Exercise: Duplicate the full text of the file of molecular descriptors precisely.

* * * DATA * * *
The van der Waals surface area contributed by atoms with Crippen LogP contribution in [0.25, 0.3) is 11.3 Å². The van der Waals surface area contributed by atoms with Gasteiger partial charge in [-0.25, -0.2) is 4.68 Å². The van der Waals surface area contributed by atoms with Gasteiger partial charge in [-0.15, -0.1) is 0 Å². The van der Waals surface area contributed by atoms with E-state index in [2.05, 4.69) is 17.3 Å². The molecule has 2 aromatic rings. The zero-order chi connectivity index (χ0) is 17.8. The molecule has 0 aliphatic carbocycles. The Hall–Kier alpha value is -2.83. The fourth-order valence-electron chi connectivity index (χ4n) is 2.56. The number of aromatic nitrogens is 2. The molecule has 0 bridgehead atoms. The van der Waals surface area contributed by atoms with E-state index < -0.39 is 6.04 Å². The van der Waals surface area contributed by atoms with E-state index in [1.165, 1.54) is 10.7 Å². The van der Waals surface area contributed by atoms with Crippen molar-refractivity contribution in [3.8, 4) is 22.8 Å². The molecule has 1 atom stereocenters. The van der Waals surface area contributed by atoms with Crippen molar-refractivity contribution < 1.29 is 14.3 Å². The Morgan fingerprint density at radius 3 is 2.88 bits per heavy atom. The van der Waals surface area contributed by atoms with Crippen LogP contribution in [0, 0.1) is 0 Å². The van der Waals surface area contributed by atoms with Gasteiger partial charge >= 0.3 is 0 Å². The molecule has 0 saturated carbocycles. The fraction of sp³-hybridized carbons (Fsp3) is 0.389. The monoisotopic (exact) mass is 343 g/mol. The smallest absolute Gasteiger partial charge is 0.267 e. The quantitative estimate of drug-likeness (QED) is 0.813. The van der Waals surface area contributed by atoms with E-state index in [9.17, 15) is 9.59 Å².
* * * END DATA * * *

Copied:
The van der Waals surface area contributed by atoms with Crippen LogP contribution in [0.25, 0.3) is 11.3 Å². The van der Waals surface area contributed by atoms with Gasteiger partial charge in [-0.25, -0.2) is 4.68 Å². The van der Waals surface area contributed by atoms with Gasteiger partial charge in [-0.15, -0.1) is 0 Å². The van der Waals surface area contributed by atoms with E-state index in [2.05, 4.69) is 17.3 Å². The molecule has 2 aromatic rings. The zero-order chi connectivity index (χ0) is 17.8. The molecule has 0 aliphatic carbocycles. The Hall–Kier alpha value is -2.83. The fourth-order valence-electron chi connectivity index (χ4n) is 2.56. The number of aromatic nitrogens is 2. The molecule has 0 bridgehead atoms. The van der Waals surface area contributed by atoms with E-state index < -0.39 is 6.04 Å². The van der Waals surface area contributed by atoms with E-state index in [1.165, 1.54) is 10.7 Å². The van der Waals surface area contributed by atoms with Crippen molar-refractivity contribution in [3.8, 4) is 22.8 Å². The molecule has 1 atom stereocenters. The van der Waals surface area contributed by atoms with Crippen molar-refractivity contribution < 1.29 is 14.3 Å². The Morgan fingerprint density at radius 3 is 2.88 bits per heavy atom. The van der Waals surface area contributed by atoms with Crippen LogP contribution in [0, 0.1) is 0 Å². The van der Waals surface area contributed by atoms with Gasteiger partial charge >= 0.3 is 0 Å². The molecule has 0 saturated carbocycles. The fraction of sp³-hybridized carbons (Fsp3) is 0.389. The monoisotopic (exact) mass is 343 g/mol. The smallest absolute Gasteiger partial charge is 0.267 e. The quantitative estimate of drug-likeness (QED) is 0.813. The van der Waals surface area contributed by atoms with E-state index in [9.17, 15) is 9.59 Å².